6. I think using rel=”external” on links then using unobtrusive javascript to open links with rel=”external” isn’t a bad way to go, if you must have pop-up windows. At least that way you can also target the attributes of the window you want. Putting rel=”external” also isn’t a great overhead on the author’s brain.

    If JS is disabled then they just open in the same window, no major issue really.

    So I’d avoid target=”_blank” at all costs if you’re using Strict.

    Validation is a funny thing, it’s something we should be aiming for IMO but it’s not the end of the line if we don’t make it for some minor reason. Personally I try to validate, but at the end of the day the product goes to a client and they own it. Which is your point. We can’t force this practice. But the argument about the lowest common denominator is always a dangerous one. I read somewhere that a study about 3 years ago showed only 1% of websites use a DOCTYPE. No we shouldn’t ditch doctypes because most people don’t use them or can’t be bothered. While this has improved greatly, we now have the opposite issue – more DOCTYPES but many of those are just put in by the CMS / blogging tool.

    Anyway, opening a new window is a behaviour so JS is really the right way to do that task.

    But I see your point, and it’s often discussed Cedric. I think very carefully about Strict vs Transitional when it goes to the user, too. If I have no input / control I revert to a Transitional as well (although I would still use the rel=”external” just because it’s better).

  7. I understand using rel=”external” is a good alternative. What I’m saying, is using it, is a bit going against your own standard. It’s not there for a reason.

    But I must admit I didn’t think about acessibility for screeen reader.

    Now, I don’t say strict is bad, I like strict. I just feel it is not apropriate for alot of these cms and framework site out there.

  8. I disagree. Creating valid XHTML strict is totally easy.
    The target atribute is the only thing that I think is crap. Why not give a chance for web designers to open new windows without using JS?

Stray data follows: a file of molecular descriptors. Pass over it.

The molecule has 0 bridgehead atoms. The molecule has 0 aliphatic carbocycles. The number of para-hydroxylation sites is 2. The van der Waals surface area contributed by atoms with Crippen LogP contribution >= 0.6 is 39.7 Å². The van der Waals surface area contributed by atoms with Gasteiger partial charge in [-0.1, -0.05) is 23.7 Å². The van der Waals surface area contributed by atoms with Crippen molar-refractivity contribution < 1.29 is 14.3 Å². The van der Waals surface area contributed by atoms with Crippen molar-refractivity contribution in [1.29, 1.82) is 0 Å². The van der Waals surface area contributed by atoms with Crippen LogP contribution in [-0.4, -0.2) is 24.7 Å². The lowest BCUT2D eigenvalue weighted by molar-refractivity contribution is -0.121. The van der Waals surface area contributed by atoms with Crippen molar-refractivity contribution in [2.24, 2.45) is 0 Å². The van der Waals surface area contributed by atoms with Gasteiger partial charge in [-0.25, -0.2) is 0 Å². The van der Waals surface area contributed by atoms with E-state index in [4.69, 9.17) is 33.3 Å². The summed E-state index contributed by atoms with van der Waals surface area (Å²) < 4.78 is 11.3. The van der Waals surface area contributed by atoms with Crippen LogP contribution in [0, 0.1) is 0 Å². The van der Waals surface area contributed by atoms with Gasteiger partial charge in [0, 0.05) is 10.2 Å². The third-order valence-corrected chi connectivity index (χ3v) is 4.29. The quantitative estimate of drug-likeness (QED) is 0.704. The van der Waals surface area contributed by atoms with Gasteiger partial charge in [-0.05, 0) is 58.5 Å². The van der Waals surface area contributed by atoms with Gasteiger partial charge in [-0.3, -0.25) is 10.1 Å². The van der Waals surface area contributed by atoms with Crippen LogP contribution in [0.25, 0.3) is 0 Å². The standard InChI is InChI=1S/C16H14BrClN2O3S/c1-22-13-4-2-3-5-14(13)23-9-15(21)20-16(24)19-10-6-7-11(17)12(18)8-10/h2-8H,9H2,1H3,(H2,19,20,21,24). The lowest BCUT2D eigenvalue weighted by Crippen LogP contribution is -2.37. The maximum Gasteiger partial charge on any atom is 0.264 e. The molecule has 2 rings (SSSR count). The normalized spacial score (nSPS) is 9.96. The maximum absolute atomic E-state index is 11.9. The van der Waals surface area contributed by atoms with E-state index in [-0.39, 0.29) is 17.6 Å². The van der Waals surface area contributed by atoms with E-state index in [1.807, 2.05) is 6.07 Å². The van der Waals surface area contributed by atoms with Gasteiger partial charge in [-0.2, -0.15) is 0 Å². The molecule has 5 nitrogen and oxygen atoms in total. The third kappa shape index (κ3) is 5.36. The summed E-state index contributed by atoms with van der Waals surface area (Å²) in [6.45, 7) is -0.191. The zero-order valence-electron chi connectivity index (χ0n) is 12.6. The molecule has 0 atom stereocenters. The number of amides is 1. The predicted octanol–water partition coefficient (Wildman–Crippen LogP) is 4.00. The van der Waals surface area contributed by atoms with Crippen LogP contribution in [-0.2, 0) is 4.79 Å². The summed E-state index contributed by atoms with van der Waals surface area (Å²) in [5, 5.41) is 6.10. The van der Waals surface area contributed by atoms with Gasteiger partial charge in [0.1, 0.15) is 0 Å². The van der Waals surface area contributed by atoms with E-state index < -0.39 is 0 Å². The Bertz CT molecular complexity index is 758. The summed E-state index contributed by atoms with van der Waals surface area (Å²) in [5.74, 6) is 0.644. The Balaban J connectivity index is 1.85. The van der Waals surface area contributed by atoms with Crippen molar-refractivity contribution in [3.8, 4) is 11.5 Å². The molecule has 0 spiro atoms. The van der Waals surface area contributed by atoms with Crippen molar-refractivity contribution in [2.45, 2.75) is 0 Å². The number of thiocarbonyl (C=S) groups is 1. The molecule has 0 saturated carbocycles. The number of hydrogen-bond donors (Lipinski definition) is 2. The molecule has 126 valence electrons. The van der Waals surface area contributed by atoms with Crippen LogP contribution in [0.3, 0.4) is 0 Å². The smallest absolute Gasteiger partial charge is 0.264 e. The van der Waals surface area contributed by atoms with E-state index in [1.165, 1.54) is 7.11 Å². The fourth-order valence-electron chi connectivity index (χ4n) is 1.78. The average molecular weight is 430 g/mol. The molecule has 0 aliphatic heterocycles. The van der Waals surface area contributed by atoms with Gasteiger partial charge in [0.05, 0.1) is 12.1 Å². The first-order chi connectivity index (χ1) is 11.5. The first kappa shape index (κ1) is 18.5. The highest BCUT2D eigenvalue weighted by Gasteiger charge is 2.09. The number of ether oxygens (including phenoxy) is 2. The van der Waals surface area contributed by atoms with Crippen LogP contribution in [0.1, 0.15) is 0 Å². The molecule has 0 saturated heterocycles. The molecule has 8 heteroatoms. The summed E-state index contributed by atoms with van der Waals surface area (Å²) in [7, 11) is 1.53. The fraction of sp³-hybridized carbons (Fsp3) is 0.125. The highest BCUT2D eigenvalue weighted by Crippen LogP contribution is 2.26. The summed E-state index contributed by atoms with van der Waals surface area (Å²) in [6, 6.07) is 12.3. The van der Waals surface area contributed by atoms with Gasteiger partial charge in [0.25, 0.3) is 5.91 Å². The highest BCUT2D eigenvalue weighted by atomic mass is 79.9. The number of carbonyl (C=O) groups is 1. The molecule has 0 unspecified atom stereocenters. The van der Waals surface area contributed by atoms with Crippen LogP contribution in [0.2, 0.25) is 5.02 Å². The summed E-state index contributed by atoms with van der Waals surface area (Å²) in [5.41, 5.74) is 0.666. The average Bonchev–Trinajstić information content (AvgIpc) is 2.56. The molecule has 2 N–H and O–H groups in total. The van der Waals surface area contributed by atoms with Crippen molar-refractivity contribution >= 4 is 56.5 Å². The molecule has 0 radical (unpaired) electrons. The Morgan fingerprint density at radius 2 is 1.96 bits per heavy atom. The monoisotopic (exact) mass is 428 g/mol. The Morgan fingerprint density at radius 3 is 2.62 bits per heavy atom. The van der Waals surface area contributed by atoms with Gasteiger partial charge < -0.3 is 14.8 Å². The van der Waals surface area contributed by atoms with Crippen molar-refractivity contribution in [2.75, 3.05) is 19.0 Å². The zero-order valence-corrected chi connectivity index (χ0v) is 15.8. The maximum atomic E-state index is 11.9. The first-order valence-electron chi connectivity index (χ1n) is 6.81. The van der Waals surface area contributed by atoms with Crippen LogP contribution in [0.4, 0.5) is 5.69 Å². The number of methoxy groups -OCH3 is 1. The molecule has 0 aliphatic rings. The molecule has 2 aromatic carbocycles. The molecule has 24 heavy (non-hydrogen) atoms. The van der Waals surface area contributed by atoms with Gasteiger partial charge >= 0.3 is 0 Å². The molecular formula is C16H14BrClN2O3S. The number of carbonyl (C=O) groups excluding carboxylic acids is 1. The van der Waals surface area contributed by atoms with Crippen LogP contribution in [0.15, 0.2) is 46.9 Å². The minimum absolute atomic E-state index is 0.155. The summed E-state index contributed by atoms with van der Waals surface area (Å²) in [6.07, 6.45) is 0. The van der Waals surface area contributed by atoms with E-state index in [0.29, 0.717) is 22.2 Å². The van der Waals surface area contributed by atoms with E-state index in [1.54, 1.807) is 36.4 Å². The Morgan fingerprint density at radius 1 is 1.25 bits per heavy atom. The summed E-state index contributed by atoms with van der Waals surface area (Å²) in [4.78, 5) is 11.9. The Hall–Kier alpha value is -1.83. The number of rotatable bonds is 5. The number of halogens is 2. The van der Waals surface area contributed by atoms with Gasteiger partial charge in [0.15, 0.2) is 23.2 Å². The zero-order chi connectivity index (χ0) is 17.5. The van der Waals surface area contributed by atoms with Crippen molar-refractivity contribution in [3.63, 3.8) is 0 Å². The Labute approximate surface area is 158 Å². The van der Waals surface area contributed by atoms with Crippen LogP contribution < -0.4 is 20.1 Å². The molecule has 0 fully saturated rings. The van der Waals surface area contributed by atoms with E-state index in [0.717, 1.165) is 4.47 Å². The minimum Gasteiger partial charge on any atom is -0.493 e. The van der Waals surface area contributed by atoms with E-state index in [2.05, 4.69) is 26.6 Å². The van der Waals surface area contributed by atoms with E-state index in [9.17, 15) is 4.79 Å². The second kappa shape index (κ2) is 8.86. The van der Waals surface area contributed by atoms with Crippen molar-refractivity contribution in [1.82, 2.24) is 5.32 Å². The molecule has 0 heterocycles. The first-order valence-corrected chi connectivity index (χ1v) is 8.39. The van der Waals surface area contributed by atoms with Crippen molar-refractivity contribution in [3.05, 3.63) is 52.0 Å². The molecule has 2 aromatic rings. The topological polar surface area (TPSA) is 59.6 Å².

9. There is a difference between rel=”external” and target=”_blank”. rel=”external” indicates that the relationship between the current document and the destination one is that the referenced document is not part of the same site as the current document. [1] It suggests nothing about *how* (whether to open it on a new window or not) the UA should proceed with such resource. On the other hand, target=”_blank” suggests that the resource should upon on a new window, regardless of it being an internal or external document.

    I personally assign class=”open_resource_on_new_window” to link elements that I want to upon up on a new window. JavaScript finds these elements and assigns an onclick event. If there is no JavaScript, it will just open the resource on the current window.


  10. I totally agree with your statements here.

    To the naysayers out there who think that Standards Must Be Adhered To Above All Else Praise God;

    If you’ve ever worked on a real production website, you’ll understand that while we can aspire for greatness, the reality is that there are people with varying degrees of skill who will work on a site, and I’ve yet to meet the CMS which can actually put out 100% valid code 100% of the time.

    Aspirations are great, but reality is a much different beast.

  11. I agree and dont agree. It is always good practise to ensure that you develop your code as close as you can and if so even valid. But you are right we never really have control over the next person editing our hard work.